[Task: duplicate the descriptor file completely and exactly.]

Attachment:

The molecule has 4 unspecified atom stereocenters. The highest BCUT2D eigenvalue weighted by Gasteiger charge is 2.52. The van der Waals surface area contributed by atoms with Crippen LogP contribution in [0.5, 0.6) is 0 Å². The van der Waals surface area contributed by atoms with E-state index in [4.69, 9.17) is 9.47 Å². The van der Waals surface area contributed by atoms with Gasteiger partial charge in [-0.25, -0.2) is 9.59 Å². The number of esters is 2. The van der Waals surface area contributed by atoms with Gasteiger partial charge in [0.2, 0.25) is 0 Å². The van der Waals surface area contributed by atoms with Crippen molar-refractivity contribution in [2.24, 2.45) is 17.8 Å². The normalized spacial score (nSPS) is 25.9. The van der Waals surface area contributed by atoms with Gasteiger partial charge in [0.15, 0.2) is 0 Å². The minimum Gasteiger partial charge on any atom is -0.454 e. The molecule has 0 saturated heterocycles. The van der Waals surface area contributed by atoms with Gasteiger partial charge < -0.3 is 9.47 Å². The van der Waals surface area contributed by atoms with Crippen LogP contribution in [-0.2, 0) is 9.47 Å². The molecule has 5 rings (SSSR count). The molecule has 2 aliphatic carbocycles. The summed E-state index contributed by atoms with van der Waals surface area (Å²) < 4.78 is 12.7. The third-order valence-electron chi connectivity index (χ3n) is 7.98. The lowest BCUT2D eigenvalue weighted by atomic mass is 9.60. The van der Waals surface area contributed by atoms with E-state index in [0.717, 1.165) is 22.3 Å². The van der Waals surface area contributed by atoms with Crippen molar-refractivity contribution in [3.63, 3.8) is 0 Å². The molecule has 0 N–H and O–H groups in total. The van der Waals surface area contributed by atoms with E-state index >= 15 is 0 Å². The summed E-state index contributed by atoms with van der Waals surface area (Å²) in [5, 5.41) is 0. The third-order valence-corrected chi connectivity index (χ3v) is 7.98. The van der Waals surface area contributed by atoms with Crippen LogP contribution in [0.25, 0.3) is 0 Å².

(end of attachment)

The molecule has 4 unspecified atom stereocenters. The highest BCUT2D eigenvalue weighted by Gasteiger charge is 2.52. The van der Waals surface area contributed by atoms with Crippen LogP contribution in [0.5, 0.6) is 0 Å². The van der Waals surface area contributed by atoms with E-state index in [4.69, 9.17) is 9.47 Å². The van der Waals surface area contributed by atoms with Gasteiger partial charge in [-0.25, -0.2) is 9.59 Å². The number of esters is 2. The van der Waals surface area contributed by atoms with Gasteiger partial charge in [0.2, 0.25) is 0 Å². The van der Waals surface area contributed by atoms with Crippen molar-refractivity contribution in [2.24, 2.45) is 17.8 Å². The normalized spacial score (nSPS) is 25.9. The van der Waals surface area contributed by atoms with Gasteiger partial charge in [0.15, 0.2) is 0 Å². The minimum Gasteiger partial charge on any atom is -0.454 e. The molecule has 0 saturated heterocycles. The van der Waals surface area contributed by atoms with Gasteiger partial charge < -0.3 is 9.47 Å². The van der Waals surface area contributed by atoms with Crippen LogP contribution in [-0.2, 0) is 9.47 Å². The molecule has 5 rings (SSSR count). The molecule has 2 aliphatic carbocycles. The summed E-state index contributed by atoms with van der Waals surface area (Å²) < 4.78 is 12.7. The third-order valence-electron chi connectivity index (χ3n) is 7.98. The lowest BCUT2D eigenvalue weighted by atomic mass is 9.60. The van der Waals surface area contributed by atoms with E-state index in [0.717, 1.165) is 22.3 Å². The van der Waals surface area contributed by atoms with Crippen molar-refractivity contribution in [3.63, 3.8) is 0 Å². The molecule has 0 N–H and O–H groups in total. The van der Waals surface area contributed by atoms with E-state index >= 15 is 0 Å². The summed E-state index contributed by atoms with van der Waals surface area (Å²) in [5, 5.41) is 0. The third-order valence-corrected chi connectivity index (χ3v) is 7.98. The van der Waals surface area contributed by atoms with Crippen LogP contribution in [0.25, 0.3) is 0 Å².